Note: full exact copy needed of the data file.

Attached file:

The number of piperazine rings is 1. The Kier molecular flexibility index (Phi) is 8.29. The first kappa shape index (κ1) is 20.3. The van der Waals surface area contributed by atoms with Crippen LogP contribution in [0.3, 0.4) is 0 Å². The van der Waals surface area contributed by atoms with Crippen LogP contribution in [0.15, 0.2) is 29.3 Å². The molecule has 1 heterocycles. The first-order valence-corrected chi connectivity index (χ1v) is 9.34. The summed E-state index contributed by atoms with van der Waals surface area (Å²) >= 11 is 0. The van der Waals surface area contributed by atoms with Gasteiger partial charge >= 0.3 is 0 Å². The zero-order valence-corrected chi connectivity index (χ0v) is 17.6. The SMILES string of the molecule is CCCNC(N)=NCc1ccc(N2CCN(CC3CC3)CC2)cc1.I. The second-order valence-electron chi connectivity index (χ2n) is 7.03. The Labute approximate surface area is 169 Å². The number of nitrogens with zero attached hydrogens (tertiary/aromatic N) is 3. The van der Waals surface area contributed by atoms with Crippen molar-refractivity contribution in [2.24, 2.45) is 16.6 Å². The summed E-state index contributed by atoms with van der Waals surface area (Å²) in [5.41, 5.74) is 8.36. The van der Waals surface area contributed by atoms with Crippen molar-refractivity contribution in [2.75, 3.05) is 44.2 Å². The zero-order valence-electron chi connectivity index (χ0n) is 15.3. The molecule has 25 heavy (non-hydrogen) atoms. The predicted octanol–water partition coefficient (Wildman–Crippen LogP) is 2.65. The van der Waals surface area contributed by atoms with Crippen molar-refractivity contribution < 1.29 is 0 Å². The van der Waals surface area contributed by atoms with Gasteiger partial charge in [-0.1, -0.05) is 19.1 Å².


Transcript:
The number of piperazine rings is 1. The Kier molecular flexibility index (Phi) is 8.29. The first kappa shape index (κ1) is 20.3. The van der Waals surface area contributed by atoms with Crippen LogP contribution in [0.3, 0.4) is 0 Å². The van der Waals surface area contributed by atoms with Crippen LogP contribution in [0.15, 0.2) is 29.3 Å². The molecule has 1 heterocycles. The first-order valence-corrected chi connectivity index (χ1v) is 9.34. The summed E-state index contributed by atoms with van der Waals surface area (Å²) >= 11 is 0. The van der Waals surface area contributed by atoms with Gasteiger partial charge >= 0.3 is 0 Å². The zero-order valence-corrected chi connectivity index (χ0v) is 17.6. The SMILES string of the molecule is CCCNC(N)=NCc1ccc(N2CCN(CC3CC3)CC2)cc1.I. The second-order valence-electron chi connectivity index (χ2n) is 7.03. The Labute approximate surface area is 169 Å². The number of nitrogens with zero attached hydrogens (tertiary/aromatic N) is 3. The van der Waals surface area contributed by atoms with Crippen molar-refractivity contribution in [2.24, 2.45) is 16.6 Å². The summed E-state index contributed by atoms with van der Waals surface area (Å²) in [5.41, 5.74) is 8.36. The van der Waals surface area contributed by atoms with Crippen molar-refractivity contribution in [2.75, 3.05) is 44.2 Å². The zero-order valence-electron chi connectivity index (χ0n) is 15.3. The molecule has 25 heavy (non-hydrogen) atoms. The predicted octanol–water partition coefficient (Wildman–Crippen LogP) is 2.65. The van der Waals surface area contributed by atoms with Crippen molar-refractivity contribution < 1.29 is 0 Å². The van der Waals surface area contributed by atoms with Gasteiger partial charge in [-0.1, -0.05) is 19.1 Å².